Over centuries, artists as varied as Picasso and Rubens have made Susanna’s story a popular image. Not least because it provided a religious excuse for showing a luscious nude in a lovely setting, usually a garden or ornate marble bath. The contrast between the ugly old men and Susanna provided fertile ground for artists to create dynamic visual contrasts between the menacing colors and forms of the men and the gleaming and sensuous Susanna.

The Susanna story adapted itself to the artistic preoccupations of various eras. Her curves inspired early Renaissance artists to show off re-discovered ancient painterly techniques for creating the illusion of three-dimensions and volume. Baroque painters went wild painting Susanna’s ample pink flesh and satin draperies. Thomas Hart Benton showed Susanna’s pubic hair, the kind of gritty detail appreciated in 20th-century America.

Some versions emphasize other aspects of the story. They don’t show Susanna at all and focus instead on the trial or the bathing scene. The messages were good, justice triumphing over wickedness or innocence repelling corruption.

Images of Susanna encapsulate the male belief that a woman going about her daily business is extending a sexual invitation to them.

Compositional choices add other nuances. Artemisia Gentileschi, a rare female artist who treated the story in the 16th century, broke with tradition when she depicted the old men bearing down on Susanna from a wall above rather than peeking from behind a tree or pillar. Their dominant position underlined their power and dominance over a young woman.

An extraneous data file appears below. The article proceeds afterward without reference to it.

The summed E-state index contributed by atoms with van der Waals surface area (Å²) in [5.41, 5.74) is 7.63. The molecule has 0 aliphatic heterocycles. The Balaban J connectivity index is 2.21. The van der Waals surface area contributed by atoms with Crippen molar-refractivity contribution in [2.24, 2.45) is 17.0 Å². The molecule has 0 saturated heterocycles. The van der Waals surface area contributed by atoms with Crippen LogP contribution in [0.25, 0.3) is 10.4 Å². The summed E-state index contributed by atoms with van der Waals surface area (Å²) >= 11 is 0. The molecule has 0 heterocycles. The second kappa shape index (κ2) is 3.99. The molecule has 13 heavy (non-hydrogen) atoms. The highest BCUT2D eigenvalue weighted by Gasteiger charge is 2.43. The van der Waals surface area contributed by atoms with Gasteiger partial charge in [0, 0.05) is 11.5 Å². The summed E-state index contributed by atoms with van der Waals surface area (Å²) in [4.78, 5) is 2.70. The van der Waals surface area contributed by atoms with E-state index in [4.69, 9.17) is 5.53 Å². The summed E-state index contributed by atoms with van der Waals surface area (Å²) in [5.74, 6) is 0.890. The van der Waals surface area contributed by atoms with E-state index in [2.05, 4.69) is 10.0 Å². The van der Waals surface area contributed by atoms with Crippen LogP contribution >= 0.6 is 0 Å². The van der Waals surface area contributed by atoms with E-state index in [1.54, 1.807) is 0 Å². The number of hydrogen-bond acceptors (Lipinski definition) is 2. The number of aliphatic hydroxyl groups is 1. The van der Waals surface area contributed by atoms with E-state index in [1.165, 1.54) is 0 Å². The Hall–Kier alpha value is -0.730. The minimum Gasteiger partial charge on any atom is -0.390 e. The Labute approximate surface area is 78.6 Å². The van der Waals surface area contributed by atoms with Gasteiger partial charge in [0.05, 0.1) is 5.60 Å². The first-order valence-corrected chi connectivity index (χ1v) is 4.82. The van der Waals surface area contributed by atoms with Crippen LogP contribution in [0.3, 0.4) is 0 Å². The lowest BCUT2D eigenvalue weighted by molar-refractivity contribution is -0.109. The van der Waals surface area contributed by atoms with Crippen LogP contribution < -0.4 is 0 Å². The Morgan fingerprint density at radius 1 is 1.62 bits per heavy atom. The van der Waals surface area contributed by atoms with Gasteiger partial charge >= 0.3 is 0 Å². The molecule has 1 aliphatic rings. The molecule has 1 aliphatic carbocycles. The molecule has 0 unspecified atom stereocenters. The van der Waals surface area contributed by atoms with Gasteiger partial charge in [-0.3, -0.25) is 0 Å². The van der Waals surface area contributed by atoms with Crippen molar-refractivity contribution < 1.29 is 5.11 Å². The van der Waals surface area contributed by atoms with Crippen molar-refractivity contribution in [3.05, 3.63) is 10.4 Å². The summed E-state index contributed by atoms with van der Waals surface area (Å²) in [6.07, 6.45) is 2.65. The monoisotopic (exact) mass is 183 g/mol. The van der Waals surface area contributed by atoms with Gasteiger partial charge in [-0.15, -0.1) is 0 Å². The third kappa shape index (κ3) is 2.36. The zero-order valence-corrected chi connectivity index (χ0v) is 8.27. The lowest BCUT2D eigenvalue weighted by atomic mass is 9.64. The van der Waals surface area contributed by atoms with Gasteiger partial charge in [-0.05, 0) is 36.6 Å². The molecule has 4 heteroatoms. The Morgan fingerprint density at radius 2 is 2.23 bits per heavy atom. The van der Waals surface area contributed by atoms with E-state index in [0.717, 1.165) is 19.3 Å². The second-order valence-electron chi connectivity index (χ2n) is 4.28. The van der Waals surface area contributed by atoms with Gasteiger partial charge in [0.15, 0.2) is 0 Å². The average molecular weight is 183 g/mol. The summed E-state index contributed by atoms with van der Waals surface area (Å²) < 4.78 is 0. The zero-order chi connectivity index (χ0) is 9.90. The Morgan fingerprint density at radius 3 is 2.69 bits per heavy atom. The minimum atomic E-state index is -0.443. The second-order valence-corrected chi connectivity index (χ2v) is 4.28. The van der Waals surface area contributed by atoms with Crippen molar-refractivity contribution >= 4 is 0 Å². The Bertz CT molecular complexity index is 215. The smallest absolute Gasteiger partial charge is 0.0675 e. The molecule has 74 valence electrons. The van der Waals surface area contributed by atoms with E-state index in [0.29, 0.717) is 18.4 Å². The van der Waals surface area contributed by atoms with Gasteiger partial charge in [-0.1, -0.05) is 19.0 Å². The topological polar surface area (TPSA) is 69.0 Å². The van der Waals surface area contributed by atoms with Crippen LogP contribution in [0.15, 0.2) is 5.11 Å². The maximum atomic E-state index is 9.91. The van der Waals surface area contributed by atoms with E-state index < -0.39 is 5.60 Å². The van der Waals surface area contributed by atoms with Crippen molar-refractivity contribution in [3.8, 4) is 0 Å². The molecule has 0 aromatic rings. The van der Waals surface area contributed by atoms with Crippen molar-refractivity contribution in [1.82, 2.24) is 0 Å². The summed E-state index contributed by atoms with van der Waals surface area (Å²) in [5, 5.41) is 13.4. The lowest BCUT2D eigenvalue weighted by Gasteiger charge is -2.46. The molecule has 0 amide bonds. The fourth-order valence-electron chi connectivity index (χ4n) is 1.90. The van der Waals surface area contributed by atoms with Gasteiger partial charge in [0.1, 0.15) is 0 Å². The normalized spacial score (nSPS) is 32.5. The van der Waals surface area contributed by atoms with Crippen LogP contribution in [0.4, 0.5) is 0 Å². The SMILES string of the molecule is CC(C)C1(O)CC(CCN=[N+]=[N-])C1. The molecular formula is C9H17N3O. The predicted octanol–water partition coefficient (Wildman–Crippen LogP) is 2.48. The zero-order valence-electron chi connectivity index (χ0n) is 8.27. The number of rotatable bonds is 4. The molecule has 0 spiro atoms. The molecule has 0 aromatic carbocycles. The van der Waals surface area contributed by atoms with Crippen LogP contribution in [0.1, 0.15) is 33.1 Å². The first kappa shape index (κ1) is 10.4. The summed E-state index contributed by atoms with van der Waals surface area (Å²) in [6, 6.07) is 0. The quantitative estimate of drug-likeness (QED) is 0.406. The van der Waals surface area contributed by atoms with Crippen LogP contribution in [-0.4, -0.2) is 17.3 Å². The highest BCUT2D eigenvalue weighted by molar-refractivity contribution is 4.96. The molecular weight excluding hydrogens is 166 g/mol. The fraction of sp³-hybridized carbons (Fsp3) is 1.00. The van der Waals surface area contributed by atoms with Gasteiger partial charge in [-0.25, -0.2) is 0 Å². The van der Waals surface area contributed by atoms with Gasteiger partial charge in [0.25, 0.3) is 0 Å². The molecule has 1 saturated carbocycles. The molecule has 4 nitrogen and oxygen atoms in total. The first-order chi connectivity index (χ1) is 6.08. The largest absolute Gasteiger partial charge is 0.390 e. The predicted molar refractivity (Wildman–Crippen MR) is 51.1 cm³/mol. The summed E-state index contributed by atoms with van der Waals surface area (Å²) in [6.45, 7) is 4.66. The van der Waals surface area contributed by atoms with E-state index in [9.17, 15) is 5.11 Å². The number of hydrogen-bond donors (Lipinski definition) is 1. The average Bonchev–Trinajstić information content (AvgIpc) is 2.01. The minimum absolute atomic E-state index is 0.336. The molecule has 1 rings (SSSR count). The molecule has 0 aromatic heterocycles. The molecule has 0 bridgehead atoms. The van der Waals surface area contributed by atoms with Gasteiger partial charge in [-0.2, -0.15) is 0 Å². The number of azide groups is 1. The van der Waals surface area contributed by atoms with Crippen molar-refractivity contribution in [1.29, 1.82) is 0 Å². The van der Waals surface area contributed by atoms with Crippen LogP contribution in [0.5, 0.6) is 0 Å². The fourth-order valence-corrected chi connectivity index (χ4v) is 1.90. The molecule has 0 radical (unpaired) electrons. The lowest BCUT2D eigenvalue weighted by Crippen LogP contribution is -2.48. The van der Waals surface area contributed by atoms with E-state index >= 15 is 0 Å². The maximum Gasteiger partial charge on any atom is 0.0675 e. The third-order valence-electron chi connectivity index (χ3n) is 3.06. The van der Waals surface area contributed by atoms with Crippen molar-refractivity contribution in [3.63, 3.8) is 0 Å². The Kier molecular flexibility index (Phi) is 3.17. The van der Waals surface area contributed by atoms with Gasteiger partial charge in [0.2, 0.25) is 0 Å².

No amount of words comment on news stories about Rudy Giuliani, and Harvey Weinstein, and Evangelist Jerry Falwell Jr. as effectively as images of Susanna, and not just because of the stomach-churning visual contrast between the ugly old men and the beautiful young woman. Images of Susanna perfectly encapsulate the male belief that a woman going about her daily business, taking a bath or looking for a job, is also extending a sexual invitation to them. And I can’t think of a better way to sum up how the Elders, Rudy, Harvey, or Jerry use their power to grab what they could never get in a “fair” sexual competition. Without coercion, Susanna would choose her younger, more attractive husband, as would any modern young woman.

You could get depressed thinking about how repetitive this apt old story is. But it has another message. And that is that the old men get their comeuppance, even in ancient patriarchal societies.

The kind of Old Master paintings that depicted stories such as that of Susanna and the Elders were once considered the pinnacle of art. In the last 50 years Old Masters have trailed the market. Today, non-representational abstract works and message-less Impressionist landscapes and still-lifes fetch the big money. Should we be surprised that today’s collectors — mostly wealthy and powerful older men — don’t want to own pictures of uncomfortable truths?

Madeleine Johnson has written her "Notebook" column for more than a decade. She lived in Italy for almost 30 years, mostly in Milan, before returning to the U.S. in 2017. Her work has been published in the "Financial Times" and "New York Post."